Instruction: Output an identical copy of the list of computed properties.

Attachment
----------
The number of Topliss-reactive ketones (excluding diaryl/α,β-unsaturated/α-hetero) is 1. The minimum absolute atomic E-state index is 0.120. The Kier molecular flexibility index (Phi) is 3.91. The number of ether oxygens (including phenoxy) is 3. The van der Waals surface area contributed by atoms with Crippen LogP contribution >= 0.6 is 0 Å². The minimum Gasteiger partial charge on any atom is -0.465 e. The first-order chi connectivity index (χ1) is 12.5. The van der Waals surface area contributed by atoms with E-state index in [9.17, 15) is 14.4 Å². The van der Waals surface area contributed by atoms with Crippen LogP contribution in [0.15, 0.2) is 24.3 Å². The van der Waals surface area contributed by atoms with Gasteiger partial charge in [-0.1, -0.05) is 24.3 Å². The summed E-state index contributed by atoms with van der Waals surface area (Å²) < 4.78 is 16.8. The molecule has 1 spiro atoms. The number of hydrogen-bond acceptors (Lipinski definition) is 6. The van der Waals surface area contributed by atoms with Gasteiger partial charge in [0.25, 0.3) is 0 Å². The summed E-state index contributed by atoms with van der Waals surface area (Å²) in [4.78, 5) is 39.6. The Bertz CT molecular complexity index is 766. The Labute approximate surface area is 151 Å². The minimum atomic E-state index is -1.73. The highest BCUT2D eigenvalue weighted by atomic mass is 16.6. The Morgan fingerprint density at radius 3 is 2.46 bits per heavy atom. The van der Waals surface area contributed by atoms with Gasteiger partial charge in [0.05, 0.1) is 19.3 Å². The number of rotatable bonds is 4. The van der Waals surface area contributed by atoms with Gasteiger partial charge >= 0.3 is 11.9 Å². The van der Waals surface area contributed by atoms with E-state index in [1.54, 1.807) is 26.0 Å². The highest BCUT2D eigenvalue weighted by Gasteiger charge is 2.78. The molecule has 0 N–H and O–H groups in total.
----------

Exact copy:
The number of Topliss-reactive ketones (excluding diaryl/α,β-unsaturated/α-hetero) is 1. The minimum absolute atomic E-state index is 0.120. The Kier molecular flexibility index (Phi) is 3.91. The number of ether oxygens (including phenoxy) is 3. The van der Waals surface area contributed by atoms with Crippen LogP contribution >= 0.6 is 0 Å². The minimum Gasteiger partial charge on any atom is -0.465 e. The first-order chi connectivity index (χ1) is 12.5. The van der Waals surface area contributed by atoms with E-state index in [9.17, 15) is 14.4 Å². The van der Waals surface area contributed by atoms with Crippen LogP contribution in [0.15, 0.2) is 24.3 Å². The van der Waals surface area contributed by atoms with Gasteiger partial charge in [-0.1, -0.05) is 24.3 Å². The summed E-state index contributed by atoms with van der Waals surface area (Å²) < 4.78 is 16.8. The molecule has 1 spiro atoms. The number of hydrogen-bond acceptors (Lipinski definition) is 6. The van der Waals surface area contributed by atoms with Gasteiger partial charge in [0.25, 0.3) is 0 Å². The summed E-state index contributed by atoms with van der Waals surface area (Å²) in [4.78, 5) is 39.6. The Bertz CT molecular complexity index is 766. The Labute approximate surface area is 151 Å². The minimum atomic E-state index is -1.73. The highest BCUT2D eigenvalue weighted by atomic mass is 16.6. The Morgan fingerprint density at radius 3 is 2.46 bits per heavy atom. The van der Waals surface area contributed by atoms with Gasteiger partial charge in [0.05, 0.1) is 19.3 Å². The number of rotatable bonds is 4. The van der Waals surface area contributed by atoms with Gasteiger partial charge >= 0.3 is 11.9 Å². The van der Waals surface area contributed by atoms with E-state index in [1.54, 1.807) is 26.0 Å². The highest BCUT2D eigenvalue weighted by Gasteiger charge is 2.78. The molecule has 0 N–H and O–H groups in total.